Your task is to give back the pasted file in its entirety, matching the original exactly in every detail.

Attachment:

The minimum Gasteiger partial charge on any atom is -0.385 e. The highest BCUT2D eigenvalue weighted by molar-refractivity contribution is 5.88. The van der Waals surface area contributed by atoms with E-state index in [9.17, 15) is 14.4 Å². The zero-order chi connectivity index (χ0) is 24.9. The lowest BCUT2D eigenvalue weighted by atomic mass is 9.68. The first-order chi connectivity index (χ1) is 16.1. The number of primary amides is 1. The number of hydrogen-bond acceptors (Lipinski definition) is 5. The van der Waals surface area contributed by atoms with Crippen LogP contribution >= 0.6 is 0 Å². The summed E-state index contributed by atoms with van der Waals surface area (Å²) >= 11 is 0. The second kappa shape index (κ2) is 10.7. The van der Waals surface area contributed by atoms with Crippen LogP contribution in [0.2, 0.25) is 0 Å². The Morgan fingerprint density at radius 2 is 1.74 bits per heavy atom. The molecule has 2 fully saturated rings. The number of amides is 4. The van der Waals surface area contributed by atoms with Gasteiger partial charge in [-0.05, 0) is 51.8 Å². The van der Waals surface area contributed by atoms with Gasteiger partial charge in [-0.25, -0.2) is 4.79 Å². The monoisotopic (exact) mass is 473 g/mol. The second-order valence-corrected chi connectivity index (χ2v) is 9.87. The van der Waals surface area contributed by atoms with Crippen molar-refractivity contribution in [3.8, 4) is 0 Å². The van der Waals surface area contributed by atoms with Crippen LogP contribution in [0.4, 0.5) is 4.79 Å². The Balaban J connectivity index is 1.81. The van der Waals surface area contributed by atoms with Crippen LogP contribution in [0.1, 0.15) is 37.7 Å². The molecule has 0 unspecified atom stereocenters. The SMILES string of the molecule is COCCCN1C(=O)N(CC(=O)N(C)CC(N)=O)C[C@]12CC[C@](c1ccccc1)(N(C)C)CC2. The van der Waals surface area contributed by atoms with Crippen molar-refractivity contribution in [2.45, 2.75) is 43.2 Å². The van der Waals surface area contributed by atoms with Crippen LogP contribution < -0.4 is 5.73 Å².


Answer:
The minimum Gasteiger partial charge on any atom is -0.385 e. The highest BCUT2D eigenvalue weighted by molar-refractivity contribution is 5.88. The van der Waals surface area contributed by atoms with E-state index in [9.17, 15) is 14.4 Å². The zero-order chi connectivity index (χ0) is 24.9. The lowest BCUT2D eigenvalue weighted by atomic mass is 9.68. The first-order chi connectivity index (χ1) is 16.1. The number of primary amides is 1. The number of hydrogen-bond acceptors (Lipinski definition) is 5. The van der Waals surface area contributed by atoms with Crippen LogP contribution >= 0.6 is 0 Å². The summed E-state index contributed by atoms with van der Waals surface area (Å²) >= 11 is 0. The second kappa shape index (κ2) is 10.7. The van der Waals surface area contributed by atoms with Crippen LogP contribution in [0.2, 0.25) is 0 Å². The Morgan fingerprint density at radius 2 is 1.74 bits per heavy atom. The molecule has 2 fully saturated rings. The number of amides is 4. The van der Waals surface area contributed by atoms with Gasteiger partial charge in [-0.05, 0) is 51.8 Å². The van der Waals surface area contributed by atoms with Gasteiger partial charge in [-0.25, -0.2) is 4.79 Å². The monoisotopic (exact) mass is 473 g/mol. The second-order valence-corrected chi connectivity index (χ2v) is 9.87. The van der Waals surface area contributed by atoms with Crippen molar-refractivity contribution in [3.8, 4) is 0 Å². The van der Waals surface area contributed by atoms with Crippen LogP contribution in [0.4, 0.5) is 4.79 Å². The Balaban J connectivity index is 1.81. The van der Waals surface area contributed by atoms with Crippen LogP contribution in [0.1, 0.15) is 37.7 Å². The molecule has 0 unspecified atom stereocenters. The SMILES string of the molecule is COCCCN1C(=O)N(CC(=O)N(C)CC(N)=O)C[C@]12CC[C@](c1ccccc1)(N(C)C)CC2. The van der Waals surface area contributed by atoms with Crippen molar-refractivity contribution in [2.45, 2.75) is 43.2 Å². The van der Waals surface area contributed by atoms with Crippen LogP contribution < -0.4 is 5.73 Å².